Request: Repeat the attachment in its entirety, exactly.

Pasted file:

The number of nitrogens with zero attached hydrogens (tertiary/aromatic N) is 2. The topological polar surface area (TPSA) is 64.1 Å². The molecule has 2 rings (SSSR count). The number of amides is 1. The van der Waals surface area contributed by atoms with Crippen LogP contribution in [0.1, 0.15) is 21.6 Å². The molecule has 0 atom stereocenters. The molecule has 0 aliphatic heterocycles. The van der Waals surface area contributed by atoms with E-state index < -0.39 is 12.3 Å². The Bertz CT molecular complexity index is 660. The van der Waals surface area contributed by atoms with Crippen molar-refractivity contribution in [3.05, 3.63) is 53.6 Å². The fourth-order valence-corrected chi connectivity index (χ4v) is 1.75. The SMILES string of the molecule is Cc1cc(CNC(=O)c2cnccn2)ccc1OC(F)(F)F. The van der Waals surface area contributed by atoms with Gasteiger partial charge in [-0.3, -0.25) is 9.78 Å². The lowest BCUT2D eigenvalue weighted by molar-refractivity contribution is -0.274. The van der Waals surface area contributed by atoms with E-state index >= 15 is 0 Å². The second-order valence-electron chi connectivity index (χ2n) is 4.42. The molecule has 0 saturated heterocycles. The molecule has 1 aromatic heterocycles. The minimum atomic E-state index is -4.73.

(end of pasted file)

The number of nitrogens with zero attached hydrogens (tertiary/aromatic N) is 2. The topological polar surface area (TPSA) is 64.1 Å². The molecule has 2 rings (SSSR count). The number of amides is 1. The van der Waals surface area contributed by atoms with Crippen LogP contribution in [0.1, 0.15) is 21.6 Å². The molecule has 0 atom stereocenters. The molecule has 0 aliphatic heterocycles. The van der Waals surface area contributed by atoms with E-state index < -0.39 is 12.3 Å². The Bertz CT molecular complexity index is 660. The van der Waals surface area contributed by atoms with Crippen molar-refractivity contribution in [3.05, 3.63) is 53.6 Å². The fourth-order valence-corrected chi connectivity index (χ4v) is 1.75. The SMILES string of the molecule is Cc1cc(CNC(=O)c2cnccn2)ccc1OC(F)(F)F. The van der Waals surface area contributed by atoms with Gasteiger partial charge in [-0.3, -0.25) is 9.78 Å². The lowest BCUT2D eigenvalue weighted by molar-refractivity contribution is -0.274. The van der Waals surface area contributed by atoms with E-state index >= 15 is 0 Å². The second-order valence-electron chi connectivity index (χ2n) is 4.42. The molecule has 0 saturated heterocycles. The molecule has 1 aromatic heterocycles. The minimum atomic E-state index is -4.73.